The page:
Mother with her Dead Son

Mother with her Dead Son (German: Mutter mit totem Sohn) is a Pietà sculpture by the artist Käthe Kollwitz.

Mother with Dead Son
de: Mutter mit totem Sohn
Mother with her Dead Son 01.jpg
Enlarged version of Käthe Kollwitz's sculpture Mother with her Dead Son (Pietà) in the Neue Wache on the Unter Den Linden in Berlin.
ArtistHarald Haacke, after original statue by Käthe Kollwitz
MediumBronze
LocationBerlin

HistoryEdit

The sculpture was made in 1937 or 1938 and is dedicated to Kollwitz's son Peter [de], who died in the World War I. It follows from her work, Mourning Parents [de], which she completed between 1914 and 1932. A sculpture of Kollwitz's Pietà, enlarged four times by Harald Haacke, has been in the "Central Memorial of the Federal Republic of Germany to the Victims of War and Tyranny" in Karl Friedrich Schinkel's Neue Wache since it was established in 1993. The original is hosted at the Käthe Kollwitz Museum in Cologne.[1]

Kollwitz's Pietà differs from classic Pietà representations in that the dead son does not rest on his mother's knees, but rather lies crouching on the ground between her legs. He is embraced by the figure of the mother and looks more like a child seeking protection in his mother's lap.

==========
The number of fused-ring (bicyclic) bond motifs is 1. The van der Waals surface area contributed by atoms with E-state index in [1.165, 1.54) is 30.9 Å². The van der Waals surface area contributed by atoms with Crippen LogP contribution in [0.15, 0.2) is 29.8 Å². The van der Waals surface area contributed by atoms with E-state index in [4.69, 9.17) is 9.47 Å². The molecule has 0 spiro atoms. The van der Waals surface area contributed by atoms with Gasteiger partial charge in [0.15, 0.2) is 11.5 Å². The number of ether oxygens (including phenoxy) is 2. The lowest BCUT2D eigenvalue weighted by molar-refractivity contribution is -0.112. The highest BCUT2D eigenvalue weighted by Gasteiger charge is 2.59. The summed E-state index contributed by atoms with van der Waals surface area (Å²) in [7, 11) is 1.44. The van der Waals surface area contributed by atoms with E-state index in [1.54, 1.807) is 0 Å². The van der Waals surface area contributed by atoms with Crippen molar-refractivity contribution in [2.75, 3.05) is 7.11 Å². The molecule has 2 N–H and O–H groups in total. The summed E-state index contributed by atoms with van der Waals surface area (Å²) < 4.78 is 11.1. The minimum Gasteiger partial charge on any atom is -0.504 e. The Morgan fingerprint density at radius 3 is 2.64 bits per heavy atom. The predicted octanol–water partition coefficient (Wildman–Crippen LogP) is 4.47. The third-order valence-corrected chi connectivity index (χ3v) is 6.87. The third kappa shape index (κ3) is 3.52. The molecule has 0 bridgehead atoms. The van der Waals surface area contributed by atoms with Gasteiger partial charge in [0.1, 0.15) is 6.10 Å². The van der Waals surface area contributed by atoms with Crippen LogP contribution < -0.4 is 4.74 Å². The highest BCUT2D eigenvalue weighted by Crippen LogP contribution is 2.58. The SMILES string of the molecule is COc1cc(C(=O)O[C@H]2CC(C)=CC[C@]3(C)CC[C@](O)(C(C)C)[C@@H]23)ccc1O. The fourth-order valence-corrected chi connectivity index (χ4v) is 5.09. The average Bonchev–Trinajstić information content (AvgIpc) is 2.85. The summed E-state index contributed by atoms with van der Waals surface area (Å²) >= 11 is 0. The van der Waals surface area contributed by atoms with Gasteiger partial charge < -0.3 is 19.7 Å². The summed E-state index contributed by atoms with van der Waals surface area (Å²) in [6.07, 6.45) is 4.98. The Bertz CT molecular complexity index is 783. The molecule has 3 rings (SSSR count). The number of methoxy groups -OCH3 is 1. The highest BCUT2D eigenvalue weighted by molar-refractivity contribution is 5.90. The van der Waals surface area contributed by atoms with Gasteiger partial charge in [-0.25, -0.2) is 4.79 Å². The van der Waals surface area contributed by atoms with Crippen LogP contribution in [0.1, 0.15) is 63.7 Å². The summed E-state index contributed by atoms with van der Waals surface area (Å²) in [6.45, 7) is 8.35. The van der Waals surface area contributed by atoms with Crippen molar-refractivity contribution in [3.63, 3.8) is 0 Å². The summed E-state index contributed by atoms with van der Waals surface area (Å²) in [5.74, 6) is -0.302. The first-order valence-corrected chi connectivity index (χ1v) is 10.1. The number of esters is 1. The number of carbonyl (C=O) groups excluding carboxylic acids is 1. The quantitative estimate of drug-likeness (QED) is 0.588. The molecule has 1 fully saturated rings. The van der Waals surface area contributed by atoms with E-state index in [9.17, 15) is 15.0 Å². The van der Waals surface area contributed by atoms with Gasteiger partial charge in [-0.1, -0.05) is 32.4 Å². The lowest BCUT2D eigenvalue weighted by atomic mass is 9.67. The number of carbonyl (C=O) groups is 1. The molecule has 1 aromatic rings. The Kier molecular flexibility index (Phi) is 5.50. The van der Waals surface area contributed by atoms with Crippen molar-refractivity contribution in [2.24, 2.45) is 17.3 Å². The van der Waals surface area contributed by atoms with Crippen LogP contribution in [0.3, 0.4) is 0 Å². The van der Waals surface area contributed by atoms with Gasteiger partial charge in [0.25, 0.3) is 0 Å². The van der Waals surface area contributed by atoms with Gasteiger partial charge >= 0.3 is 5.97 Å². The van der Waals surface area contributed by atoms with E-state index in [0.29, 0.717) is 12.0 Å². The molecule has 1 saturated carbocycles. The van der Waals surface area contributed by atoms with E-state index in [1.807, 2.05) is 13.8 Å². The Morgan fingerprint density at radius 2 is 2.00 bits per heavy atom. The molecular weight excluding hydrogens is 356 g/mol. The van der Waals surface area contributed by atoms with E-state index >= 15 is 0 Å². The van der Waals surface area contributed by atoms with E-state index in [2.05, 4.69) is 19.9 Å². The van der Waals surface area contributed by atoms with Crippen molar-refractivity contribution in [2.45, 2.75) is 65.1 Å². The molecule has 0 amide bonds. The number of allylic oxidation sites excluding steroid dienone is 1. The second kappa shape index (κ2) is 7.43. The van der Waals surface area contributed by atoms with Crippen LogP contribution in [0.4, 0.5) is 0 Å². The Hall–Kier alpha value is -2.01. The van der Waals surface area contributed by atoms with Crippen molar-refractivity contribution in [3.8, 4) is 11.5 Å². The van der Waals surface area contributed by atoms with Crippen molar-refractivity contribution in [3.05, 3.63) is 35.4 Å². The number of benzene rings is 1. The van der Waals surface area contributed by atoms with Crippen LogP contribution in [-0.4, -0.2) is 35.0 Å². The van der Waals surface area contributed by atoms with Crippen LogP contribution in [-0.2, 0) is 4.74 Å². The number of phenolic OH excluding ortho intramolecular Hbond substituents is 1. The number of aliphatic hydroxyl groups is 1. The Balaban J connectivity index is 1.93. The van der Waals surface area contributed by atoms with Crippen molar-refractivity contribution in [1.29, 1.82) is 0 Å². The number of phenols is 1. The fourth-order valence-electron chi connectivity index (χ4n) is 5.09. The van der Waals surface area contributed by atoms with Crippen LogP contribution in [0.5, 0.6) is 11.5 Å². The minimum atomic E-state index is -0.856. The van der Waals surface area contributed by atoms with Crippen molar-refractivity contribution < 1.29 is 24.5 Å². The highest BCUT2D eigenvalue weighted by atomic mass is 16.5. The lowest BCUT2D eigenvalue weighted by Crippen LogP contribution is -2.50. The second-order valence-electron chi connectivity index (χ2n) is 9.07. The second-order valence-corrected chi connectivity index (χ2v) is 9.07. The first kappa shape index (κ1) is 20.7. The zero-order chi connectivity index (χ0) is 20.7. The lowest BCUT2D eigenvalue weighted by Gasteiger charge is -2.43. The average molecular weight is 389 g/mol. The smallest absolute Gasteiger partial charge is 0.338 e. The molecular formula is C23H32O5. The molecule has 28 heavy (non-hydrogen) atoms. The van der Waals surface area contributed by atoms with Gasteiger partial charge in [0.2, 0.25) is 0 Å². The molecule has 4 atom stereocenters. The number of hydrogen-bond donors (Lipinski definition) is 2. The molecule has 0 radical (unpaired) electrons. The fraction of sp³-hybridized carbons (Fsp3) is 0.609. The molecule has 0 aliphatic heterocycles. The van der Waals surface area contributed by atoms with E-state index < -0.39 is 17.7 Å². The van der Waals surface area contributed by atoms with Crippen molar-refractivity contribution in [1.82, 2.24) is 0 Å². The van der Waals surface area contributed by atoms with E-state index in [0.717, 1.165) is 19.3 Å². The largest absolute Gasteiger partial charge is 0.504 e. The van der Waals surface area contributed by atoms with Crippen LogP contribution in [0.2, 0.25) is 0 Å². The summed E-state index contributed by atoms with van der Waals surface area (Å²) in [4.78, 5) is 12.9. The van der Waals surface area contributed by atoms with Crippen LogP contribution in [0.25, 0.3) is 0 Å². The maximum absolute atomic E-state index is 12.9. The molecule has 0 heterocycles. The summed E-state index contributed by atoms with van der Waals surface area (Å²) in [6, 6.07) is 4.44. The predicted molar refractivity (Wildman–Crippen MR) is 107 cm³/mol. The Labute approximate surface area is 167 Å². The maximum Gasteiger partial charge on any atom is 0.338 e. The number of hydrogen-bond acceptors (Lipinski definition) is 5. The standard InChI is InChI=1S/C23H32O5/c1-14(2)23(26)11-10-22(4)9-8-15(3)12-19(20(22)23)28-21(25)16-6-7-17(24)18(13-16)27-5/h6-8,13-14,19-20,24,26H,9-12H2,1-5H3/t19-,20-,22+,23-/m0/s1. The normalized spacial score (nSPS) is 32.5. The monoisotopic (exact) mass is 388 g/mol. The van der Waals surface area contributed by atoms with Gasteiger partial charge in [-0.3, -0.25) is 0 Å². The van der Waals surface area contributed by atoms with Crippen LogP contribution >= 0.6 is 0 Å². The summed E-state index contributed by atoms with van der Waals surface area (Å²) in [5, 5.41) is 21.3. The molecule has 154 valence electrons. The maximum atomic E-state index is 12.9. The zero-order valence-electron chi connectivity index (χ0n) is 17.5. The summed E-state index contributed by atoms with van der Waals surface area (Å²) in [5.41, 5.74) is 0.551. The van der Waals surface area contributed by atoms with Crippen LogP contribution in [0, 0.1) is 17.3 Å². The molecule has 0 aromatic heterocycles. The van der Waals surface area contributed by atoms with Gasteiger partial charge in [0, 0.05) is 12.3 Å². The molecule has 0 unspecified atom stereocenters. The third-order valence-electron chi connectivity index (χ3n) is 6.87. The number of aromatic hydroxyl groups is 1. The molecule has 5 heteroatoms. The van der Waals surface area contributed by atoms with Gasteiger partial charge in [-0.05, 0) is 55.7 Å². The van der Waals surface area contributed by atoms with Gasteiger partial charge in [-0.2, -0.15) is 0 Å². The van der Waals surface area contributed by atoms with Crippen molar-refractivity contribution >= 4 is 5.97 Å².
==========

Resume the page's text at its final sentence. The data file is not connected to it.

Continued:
On the anniversary of the death of her son Peter, who died in 1914, Kollwitz wrote in her diary in 1937, "I am working on the small sculpture that arose from the plastic attempt to make the elderly. It has now become something of a pietà. The mother is sitting with the dead son on her lap between her knees. It is no longer pain, but reflection.".[2][3]

The announcement by the then Federal Chancellor Helmut Kohl that the Pietà of Kollwitz should be chosen for the memorial sparked a heated debate. Kohl was accused from various quarters that a mother grieving for her son did not do justice to the victims of the Holocaust, since it only related to the World War I.[2]

ReferencesEdit

  1. ^ "Pietà, Seeler 37 – Käthe Kollwitz Museum Köln". www.kollwitz.de (in German). Retrieved 2020-11-03.
  2. ^ a b "Pietà". Retrieved 2018-01-13.
  3. ^ Freeland, Lucy. "Käthe Kollwitz And Berlin's Neue Wache". Culture Trip. Retrieved 2021-08-04.

External linksEdit